A Hydrogeochemical Study of Golpayegan Plain Based on the Examination of Ionic Ratios and Environmental Factors Controlling the Chemical Composition of Ground Water

Document Type : Research Paper


1 member of Young researchers and elite club, Science and Research branch, Islamic Azad University, Tehran, Iran

2 Head of Earth Sciences college in Kharazmi University

3 PhD candidate of hydrogeology, Department of Geology, Earth Sciences College, Kharazmi University


The special regional and geographical characteristics of Iran, the flowof streams with Mediterranean regime, topographic status, and diversity of relieves have provided an extensive areafor the penetration of water into the ground. All of these factors together with the shortage of ground water reservoirs have enhanced the significance of ground water in Iran. Since the volume of ground water is so limited, the management of maintenance and protection of this resource is highly significant. One of the factors which must be noted in the management and maintenance of ground water is the maintenance of the quality of this valuable resource. To accomplish this objective, first, the status of ground water must be examined so as to be able to take the proper managerial strategies based on examination of the parameters affecting the quality of ground water. The chemical composition of ground water is determined by means of factors such as the composition of rain water, the geological and mineralogical structure of catchment basins, and geological processes throughout water path. Accordingly, the reasons underlying the changes in the quality of water can be found out by studying the chemical composition of water reservoirs. To examine the chemical composition of thereservoirs, various methods have been used in different studies. Among these methods, the followings can be pointed: drawing Piper diagram to determine the type and profile of ground water, using ionic ratios to set the origin of ions, studying the environmental factors controlling the chemical composition of the ground water, and etc. Regarding the studies on the quality of ground water with an emphasis on studying the chemical composition of water reservoirs, numerous studies have been conductedin Iran and in the world. Each of the studies has examined various qualitative parameters with respect to the kind of water demand.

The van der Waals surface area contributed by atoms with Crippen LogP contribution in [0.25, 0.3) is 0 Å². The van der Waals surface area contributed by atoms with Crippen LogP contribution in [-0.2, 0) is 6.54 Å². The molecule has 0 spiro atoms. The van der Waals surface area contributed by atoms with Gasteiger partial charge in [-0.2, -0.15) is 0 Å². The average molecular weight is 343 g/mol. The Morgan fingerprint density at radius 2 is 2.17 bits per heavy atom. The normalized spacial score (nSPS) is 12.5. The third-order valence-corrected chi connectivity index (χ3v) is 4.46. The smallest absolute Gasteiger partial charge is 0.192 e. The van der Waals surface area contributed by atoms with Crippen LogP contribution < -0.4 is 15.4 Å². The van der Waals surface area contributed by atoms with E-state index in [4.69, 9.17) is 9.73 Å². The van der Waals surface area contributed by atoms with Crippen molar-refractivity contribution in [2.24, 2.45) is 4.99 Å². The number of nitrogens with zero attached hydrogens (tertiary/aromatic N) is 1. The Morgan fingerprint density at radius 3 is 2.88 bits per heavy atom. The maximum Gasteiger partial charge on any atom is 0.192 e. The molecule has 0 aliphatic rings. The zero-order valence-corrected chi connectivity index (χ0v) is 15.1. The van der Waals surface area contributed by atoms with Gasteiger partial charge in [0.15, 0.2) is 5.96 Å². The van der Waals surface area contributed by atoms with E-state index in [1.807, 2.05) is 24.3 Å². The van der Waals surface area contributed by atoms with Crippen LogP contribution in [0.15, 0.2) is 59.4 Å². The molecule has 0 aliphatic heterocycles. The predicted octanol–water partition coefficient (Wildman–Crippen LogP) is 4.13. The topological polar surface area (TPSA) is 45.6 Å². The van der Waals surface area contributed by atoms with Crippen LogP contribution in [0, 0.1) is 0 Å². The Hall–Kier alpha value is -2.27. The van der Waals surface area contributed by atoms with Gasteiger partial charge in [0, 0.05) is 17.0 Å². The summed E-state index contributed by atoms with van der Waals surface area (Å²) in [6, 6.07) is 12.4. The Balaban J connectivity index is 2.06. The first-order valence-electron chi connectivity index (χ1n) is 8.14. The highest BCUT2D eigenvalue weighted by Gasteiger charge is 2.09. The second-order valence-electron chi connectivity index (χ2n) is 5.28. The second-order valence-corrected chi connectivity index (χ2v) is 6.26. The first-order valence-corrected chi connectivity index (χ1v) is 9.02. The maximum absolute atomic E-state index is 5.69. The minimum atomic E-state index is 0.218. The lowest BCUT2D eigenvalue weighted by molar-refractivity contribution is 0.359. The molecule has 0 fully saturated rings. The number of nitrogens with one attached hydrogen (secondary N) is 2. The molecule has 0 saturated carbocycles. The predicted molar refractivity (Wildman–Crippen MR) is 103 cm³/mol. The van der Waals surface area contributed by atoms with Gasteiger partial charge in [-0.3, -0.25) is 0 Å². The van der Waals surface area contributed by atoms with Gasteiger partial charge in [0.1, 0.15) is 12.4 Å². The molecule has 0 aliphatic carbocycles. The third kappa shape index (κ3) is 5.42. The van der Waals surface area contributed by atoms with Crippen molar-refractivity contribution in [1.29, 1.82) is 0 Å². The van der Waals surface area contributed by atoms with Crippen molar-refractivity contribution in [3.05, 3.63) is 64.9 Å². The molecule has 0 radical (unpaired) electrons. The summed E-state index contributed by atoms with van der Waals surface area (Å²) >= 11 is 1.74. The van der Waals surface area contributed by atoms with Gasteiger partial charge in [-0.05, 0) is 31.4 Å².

This study aims to examine the changes of ions dissolved in the ground water of Golpayegan Plain using ionic ratios. It also assesses environmental factors controlling the chemical composition of the ground water in the area under study.   
Materials and methods
To study the quality of groundwater in the plain under study, the qualitative statistics of 32 wells related to 2010 were applied. These statistics included K, Na, Mg, Ca, EC, So4, C1, TDS, PH, TH, and HCo3 parameters.
The percentage of ionic balance error was used toensurethe correctness of the results fromthe analysis of the samples. Accordingly, estimating the percentage of ionic balance error, it was determined that the difference between cations and inions based on mEq/l in all samples was lower than the standard amount (%5). Hence, the values of the samples were reliable.
AqQA1.1 was applied to analyze and compare these parameters and draw comparative diagrams and qualitatively rank water. Due to the dispersion of measurement stations, Kriging interpolation was used todraw ionic equivalent maps suitable for heterogeneous distributions. This process was created by means of ArcGis10.1. To study the correlation between the qualitative parameters of underground water, Kendallcorrelation coefficient was applied in SPSS19. Ionic ratios and the diagrams of pairwisecomparison between ions were used for examination ofthe origin of soluble substances in underground water and the existing reactions in the plain.     
Results and discussion
Hydrogeochemical studies of the plain under study were carried out using two approaches. In the first, the origin of ions in ground water was examined based on the environmental factors controlling the chemical compositions of underground waters. In the second, the origin of the ions was examined based on ionic ratios. With respect to the significance and main role of determining the type and profile of underground water and also correlation between ions in the trend of hydrogeochemical studies and finding the origin of ions existing in the underground waters, the two following stages were executed in the first step: